Committee's evaluation of the importance of Ehrlich work. In connection with this Luttenberger comments on the initial problems of interpretation in the execution of Nobel's will and accounts for the development of statutes and a formal organization for awarding the prize in physiology or medicine. He shows how two of the main criteria in Nobel's will, the importance and recency of the discovery, were applied in practice. He makes clear that also other considerations than purely scientific, such as geographical distribution and the striving for consensus, influenced the deliberations and decisions to award the Nobel prize at this time. Of principal philosophy of science interest is the significance that Luttenberger shows the difference in scientific style had for the evaluation of the scientific value of Ehrlich's work. As appears from Luttenberger's analysis of the arguments for and against a prize to Ehrlich, the chief opponent, Svante Arrhenius, as well as, through him, Johan Erik Johansson in the Nobel Committee, had a different theoretical approach than Ehrlich to the chemical interpretation of the immune reaction. As Luttenberger points out, Ehflich's professional background was in organic and structural chemistry and he consequently focused on the molecular structure of the immune reactants; whereas Arrhenius had his training in physics, mathematics and chemistry and concentrated on the reactant's physical properties. These differences could have stopped at being only a form of 'division of labour' in the immunological science if it had not been for the fact that they considered themselves dealing with, in some sense, the same problem and that they (especially Arrhenius) could only accept one of the views being correct. Their different points of departure and ways of approaching the immunochemical problem coloured their views of what was a proper way to study the immune response, an appropriate way of interpreting the immunological facts, and ultimately what constituted good science. This controversy about the scientific value of Ehrlich's work clearly illustrates Kuhn's point that the success and impact of a theory depends on the paradigm 9 of 'normal science' in the particular scientific community in question and at the specific time in history. In this controversy between Ehrlich and Arrhenius it was a matter of the prevailing ideas and models, the paradigms, of two different scientific communities at the same time in history. (Yet it was not necessarily an example of 'extraordinary science', in Kuhn's sense. As Luttenberger points out, Ehrlich was even open to the idea of combining the two views.) The controversy was basically a matter of competition between two fields of chemistry, the biological and the physical. Kuhn's theory about the influence of paradigms on the success and impact of theories in the history of science is of general interest when discussing the Nobel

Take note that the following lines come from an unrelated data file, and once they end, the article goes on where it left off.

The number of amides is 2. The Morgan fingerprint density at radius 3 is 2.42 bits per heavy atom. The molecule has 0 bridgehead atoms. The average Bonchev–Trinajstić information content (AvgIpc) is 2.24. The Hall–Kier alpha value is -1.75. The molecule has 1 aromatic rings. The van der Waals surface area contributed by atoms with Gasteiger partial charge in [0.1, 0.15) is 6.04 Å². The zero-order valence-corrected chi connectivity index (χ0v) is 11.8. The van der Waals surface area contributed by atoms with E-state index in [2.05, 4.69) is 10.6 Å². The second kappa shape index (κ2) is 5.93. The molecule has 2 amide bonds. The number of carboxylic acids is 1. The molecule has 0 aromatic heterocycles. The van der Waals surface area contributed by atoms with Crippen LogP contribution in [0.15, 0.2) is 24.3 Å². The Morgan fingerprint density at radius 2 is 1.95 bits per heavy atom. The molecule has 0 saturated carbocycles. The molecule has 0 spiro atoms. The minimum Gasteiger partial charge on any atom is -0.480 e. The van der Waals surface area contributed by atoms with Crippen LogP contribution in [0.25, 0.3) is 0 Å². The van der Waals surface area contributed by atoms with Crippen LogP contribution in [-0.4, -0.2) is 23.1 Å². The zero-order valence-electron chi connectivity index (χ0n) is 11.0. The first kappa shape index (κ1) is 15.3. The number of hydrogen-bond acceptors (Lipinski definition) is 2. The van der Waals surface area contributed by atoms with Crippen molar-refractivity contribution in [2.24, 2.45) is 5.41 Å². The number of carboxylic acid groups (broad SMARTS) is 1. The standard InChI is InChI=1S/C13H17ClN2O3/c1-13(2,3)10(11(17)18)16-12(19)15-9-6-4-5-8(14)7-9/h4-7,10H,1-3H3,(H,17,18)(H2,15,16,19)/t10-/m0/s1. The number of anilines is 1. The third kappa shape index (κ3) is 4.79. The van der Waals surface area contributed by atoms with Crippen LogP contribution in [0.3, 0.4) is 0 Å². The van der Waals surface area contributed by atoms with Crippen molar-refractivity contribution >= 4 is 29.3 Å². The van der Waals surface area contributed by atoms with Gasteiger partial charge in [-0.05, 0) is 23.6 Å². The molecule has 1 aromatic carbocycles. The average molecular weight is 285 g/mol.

prize. According to Kuhn, since the paradigm(s) of a scientific discipline change(s) with time, so also the conditions for evaluating the importance of different contributions to this discipline will vary [3]. This is perhaps not so difficult to accept. (Especially not since Kuhn's theory of science, as we will see, is not completely relativistic. It is still possible to compare theories from different periods of evolution.) What is possibly more controversial, especially in the context of Nobel prizes, are the conclusions Kuhn draws from his theory of scientific evolution through paradigm shifts, concerning the possibility of discerning individual discoveries and determining their influence on the evolution of scientific knowledge. The idea that it would be possible to discern individual discoveries that have influenced science in a decisive and lasting way, and that are sharply marked off in time and each of them attributable to a single scientist, is, according to Kuhn, associated with the view that scientific knowledge evolves by accretion; a view abandoned by modem historians: In recent years ... a few historians of science have been finding it more and more difficult to fulfil the functions that the concept of development-by-accumulation assigns to them. As chroniclers of an incremental process, they discover that additional research makes it harder, not easier, to answer questions like: When was oxygen discovered? Who first conceived of energy conservation? Increasingly, a few of them suspect that these are simply the wrong sorts of questions to ask. Perhaps science does not develop by the accumulation of individual discoveries and inventions ([3], p. 2). 10 Kuhn's critique is based on his well known theory that scientific knowledge evolves through revolutions. What has characterized the major turning points in the history of science, according to Kuhn, has been that the assimilation of the new theory required "the reconstruction of prior theory and the re-evaluation of prior fact, an intrinsically revolutionary process that is seldom completed by a single man and never overnight" ([3], p. 7). Considering the fact that the basic idea of the Nobel prize, according to Nobel's will, is to award important individual discoveries (and inventions, but not in Kuhn's sense of the term ll) and considering also the fact that the Nobel Committee, now for 90 years, has been successful (in some sense) in discerning individual discoveries and evaluating their importance, Kuhn's critical remarks give topical interest to several questions concerning the basis of the Nobel prize. Four questions are of particular interest: (1) What concept(s) of discovery has (have) the Nobel Committee applied? (2) Which criteria have the Nobel Committee used when selecting 'the most important discovery' within the domain of physiology or medicine? (3) If the Nobel Committee's evaluations of individual discoveries did not presuppose 'the concept of development-byaccumulation', on what view(s) of scientific change(s) was (were) they based? (4) Which role(s), if any, did past and present paradigms, in Kuhn's sense, 12 play in the Nobel Committee's evaluation of discoveries?